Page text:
The Indonesian word pasang has two meanings; it can be translated to ‘tide’or ‘pair’. The installation that we created for the Setouchi Triennale was inspired by the life of the community of Ibukijima, a tiny Japanese island in the Setouchi Sea. In the old days, two boats were used to drag one fishing net through the water, one on either side of the net. One boat needed the other, like the right hand needs the left. During our research, we came across a ‘Funadama-san’, a small shrine for the Shinto goddess Funadama. The shrine is shaped like a house, so small it fits in the palm of a hand. In the past, boat builders used to craft these talismans from leftover wood. Until today, Ibuki fishermen carry a ‘Funadama-san’ across the water to protect them from harm and bring them a prosperous catch.
For our participation in the Setouchi Triennale, we created an installation consisting of a series of large-scale rattan ‘Funadama-san’ houses, as well as rattan costumes and shoes shaped like boats. When the Funadama stands upright, it takes the shape of a house, signifying stability. The same shape, when placed in a horizontal position, becomes a boat, representing mobility. These two seemingly opposite shapes, the vertical and the horizontal, the stabile and the mobile, were also used in shoes and costumes.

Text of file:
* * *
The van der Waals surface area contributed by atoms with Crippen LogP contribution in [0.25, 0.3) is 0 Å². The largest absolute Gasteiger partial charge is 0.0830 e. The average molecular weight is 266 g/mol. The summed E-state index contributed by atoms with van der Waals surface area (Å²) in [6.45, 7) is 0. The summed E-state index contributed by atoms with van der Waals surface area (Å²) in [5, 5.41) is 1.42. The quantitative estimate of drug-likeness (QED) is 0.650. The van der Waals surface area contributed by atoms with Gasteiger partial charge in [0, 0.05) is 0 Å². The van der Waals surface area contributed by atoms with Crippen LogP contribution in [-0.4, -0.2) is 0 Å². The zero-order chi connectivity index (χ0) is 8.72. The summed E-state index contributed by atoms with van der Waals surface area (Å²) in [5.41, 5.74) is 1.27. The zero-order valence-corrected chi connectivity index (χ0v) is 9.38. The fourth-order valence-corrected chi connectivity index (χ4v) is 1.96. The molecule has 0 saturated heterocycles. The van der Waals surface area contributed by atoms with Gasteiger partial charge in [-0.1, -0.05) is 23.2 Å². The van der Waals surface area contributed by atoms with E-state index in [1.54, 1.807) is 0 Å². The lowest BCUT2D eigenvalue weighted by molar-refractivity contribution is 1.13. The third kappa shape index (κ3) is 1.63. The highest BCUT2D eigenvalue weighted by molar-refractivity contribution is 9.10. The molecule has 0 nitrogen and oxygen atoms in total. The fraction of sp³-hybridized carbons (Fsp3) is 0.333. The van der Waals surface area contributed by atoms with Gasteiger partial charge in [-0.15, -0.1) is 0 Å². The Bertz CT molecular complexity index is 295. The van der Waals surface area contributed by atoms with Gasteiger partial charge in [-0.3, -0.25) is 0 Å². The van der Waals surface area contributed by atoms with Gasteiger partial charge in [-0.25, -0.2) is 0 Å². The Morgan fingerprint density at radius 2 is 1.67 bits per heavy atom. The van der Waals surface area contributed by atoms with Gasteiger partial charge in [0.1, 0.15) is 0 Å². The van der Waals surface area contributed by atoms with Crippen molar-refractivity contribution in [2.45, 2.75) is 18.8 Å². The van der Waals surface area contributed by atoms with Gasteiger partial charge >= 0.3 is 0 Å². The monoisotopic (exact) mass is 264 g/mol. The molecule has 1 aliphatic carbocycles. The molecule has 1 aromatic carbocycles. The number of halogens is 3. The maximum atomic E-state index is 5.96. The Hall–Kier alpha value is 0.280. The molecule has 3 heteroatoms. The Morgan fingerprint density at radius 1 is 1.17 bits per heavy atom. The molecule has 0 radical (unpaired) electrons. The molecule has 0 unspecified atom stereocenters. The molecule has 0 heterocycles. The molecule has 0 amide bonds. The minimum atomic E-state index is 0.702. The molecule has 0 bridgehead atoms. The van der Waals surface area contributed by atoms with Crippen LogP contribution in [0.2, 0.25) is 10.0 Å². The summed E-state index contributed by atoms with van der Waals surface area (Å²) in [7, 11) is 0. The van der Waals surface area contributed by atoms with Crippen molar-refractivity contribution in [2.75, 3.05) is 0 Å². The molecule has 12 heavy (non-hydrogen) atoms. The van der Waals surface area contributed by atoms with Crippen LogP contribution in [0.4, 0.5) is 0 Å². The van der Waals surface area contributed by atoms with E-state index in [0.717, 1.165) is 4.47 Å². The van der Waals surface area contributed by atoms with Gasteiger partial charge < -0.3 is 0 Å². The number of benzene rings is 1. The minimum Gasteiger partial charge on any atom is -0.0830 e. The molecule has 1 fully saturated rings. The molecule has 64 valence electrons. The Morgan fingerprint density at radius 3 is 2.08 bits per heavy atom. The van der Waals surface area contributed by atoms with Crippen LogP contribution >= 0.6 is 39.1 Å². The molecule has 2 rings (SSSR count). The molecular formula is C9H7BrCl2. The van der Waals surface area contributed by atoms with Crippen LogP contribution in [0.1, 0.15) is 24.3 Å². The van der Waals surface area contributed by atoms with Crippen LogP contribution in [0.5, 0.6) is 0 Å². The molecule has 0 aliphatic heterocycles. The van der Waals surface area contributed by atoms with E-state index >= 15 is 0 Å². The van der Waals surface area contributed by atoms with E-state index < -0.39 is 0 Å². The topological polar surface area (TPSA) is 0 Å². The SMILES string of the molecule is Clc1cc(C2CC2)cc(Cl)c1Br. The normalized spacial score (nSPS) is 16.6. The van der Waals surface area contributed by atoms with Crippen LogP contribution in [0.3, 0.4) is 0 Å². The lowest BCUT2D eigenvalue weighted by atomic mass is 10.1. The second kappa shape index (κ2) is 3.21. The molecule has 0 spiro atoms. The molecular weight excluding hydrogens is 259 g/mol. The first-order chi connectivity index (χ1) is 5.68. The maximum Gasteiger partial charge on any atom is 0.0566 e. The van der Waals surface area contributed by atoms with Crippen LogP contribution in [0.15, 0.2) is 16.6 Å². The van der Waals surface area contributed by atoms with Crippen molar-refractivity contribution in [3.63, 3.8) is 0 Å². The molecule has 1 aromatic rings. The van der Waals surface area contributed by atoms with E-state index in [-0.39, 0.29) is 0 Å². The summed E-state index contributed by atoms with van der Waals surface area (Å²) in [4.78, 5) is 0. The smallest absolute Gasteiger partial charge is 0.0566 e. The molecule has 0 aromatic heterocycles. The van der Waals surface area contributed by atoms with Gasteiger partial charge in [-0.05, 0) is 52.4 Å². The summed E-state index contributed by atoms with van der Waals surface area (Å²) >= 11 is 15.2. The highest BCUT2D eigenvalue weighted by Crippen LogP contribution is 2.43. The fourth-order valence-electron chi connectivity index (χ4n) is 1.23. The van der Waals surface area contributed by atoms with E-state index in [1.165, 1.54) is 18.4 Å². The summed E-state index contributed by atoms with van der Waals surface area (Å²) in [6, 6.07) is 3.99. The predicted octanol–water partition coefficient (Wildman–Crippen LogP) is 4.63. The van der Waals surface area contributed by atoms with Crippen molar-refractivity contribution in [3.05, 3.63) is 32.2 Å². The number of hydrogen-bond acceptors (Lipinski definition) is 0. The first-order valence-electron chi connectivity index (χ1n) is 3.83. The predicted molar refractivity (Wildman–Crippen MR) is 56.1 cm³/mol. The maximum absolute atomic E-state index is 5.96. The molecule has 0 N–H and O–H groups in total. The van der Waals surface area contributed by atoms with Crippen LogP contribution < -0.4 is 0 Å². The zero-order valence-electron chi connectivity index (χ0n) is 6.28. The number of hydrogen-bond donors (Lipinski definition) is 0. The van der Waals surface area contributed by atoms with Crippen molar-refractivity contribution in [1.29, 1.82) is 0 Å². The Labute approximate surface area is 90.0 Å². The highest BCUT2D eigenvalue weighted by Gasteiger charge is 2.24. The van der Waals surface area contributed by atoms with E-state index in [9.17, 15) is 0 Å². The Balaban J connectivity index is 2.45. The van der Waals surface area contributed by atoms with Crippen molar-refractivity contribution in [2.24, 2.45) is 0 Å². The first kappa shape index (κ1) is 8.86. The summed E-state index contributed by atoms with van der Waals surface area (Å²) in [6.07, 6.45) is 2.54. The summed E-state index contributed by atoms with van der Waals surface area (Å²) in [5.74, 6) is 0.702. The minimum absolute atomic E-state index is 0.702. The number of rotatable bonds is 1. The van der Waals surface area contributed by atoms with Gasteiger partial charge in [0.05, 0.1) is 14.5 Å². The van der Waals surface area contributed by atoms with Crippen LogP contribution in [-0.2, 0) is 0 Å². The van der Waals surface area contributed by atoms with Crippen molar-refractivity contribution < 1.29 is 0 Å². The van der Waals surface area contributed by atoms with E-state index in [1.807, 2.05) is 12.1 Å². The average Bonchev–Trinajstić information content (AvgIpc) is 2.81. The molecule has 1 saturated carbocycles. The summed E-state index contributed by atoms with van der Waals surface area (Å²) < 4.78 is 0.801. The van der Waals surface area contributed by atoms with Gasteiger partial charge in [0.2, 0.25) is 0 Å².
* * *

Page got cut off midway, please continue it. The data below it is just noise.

Together with the elderly villagers, we created a performance in an old shrine on the island. While wearing these costumes and shoes, we walked towards the four cardinal points. Living on an island, the importance and awareness of direction is inherently part of one’s daily experience. This is why Iadded compasses to the boat-shoes: so you can always be sure of your direction, wherever you go. We furthermore recovered an old fisherman’s song that had nearly been forgotten. For two weeks, we rehearsed this song together with the islanders. In our installation, the recordings of our collective singing can be heard flowing from one of the large-scale rattan ‘Funadama-san’ sculptures.